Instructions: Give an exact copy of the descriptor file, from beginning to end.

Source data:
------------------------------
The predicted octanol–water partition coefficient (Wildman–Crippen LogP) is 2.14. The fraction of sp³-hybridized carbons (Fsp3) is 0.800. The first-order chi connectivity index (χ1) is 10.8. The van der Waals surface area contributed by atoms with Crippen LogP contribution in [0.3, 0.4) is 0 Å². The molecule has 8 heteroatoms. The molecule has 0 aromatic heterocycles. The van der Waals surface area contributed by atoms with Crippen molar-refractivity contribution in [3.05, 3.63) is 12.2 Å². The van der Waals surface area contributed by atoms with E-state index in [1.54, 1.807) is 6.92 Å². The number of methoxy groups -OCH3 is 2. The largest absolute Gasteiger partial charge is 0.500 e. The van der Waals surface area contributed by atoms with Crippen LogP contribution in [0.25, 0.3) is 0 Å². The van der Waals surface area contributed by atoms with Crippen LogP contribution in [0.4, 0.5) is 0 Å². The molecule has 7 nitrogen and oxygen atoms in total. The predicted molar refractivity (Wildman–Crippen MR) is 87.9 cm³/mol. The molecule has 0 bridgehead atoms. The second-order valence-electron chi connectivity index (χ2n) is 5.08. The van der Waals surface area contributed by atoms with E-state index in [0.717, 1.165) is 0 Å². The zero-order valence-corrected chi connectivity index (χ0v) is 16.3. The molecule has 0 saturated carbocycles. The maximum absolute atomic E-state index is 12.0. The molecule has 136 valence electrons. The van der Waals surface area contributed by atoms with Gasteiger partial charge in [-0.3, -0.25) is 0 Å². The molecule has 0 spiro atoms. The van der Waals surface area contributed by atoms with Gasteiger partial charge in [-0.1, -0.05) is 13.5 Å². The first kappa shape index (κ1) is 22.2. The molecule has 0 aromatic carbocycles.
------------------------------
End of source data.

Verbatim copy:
The predicted octanol–water partition coefficient (Wildman–Crippen LogP) is 2.14. The fraction of sp³-hybridized carbons (Fsp3) is 0.800. The first-order chi connectivity index (χ1) is 10.8. The van der Waals surface area contributed by atoms with Crippen LogP contribution in [0.3, 0.4) is 0 Å². The molecule has 8 heteroatoms. The molecule has 0 aromatic heterocycles. The van der Waals surface area contributed by atoms with Crippen molar-refractivity contribution in [3.05, 3.63) is 12.2 Å². The van der Waals surface area contributed by atoms with E-state index in [1.54, 1.807) is 6.92 Å². The number of methoxy groups -OCH3 is 2. The largest absolute Gasteiger partial charge is 0.500 e. The van der Waals surface area contributed by atoms with Crippen LogP contribution in [0.25, 0.3) is 0 Å². The van der Waals surface area contributed by atoms with Crippen LogP contribution in [0.4, 0.5) is 0 Å². The molecule has 7 nitrogen and oxygen atoms in total. The predicted molar refractivity (Wildman–Crippen MR) is 87.9 cm³/mol. The molecule has 0 bridgehead atoms. The second-order valence-electron chi connectivity index (χ2n) is 5.08. The van der Waals surface area contributed by atoms with E-state index in [0.717, 1.165) is 0 Å². The zero-order valence-corrected chi connectivity index (χ0v) is 16.3. The molecule has 0 saturated carbocycles. The maximum absolute atomic E-state index is 12.0. The molecule has 136 valence electrons. The van der Waals surface area contributed by atoms with Gasteiger partial charge in [-0.3, -0.25) is 0 Å². The molecule has 0 spiro atoms. The van der Waals surface area contributed by atoms with Gasteiger partial charge in [-0.1, -0.05) is 13.5 Å². The first kappa shape index (κ1) is 22.2. The molecule has 0 aromatic carbocycles.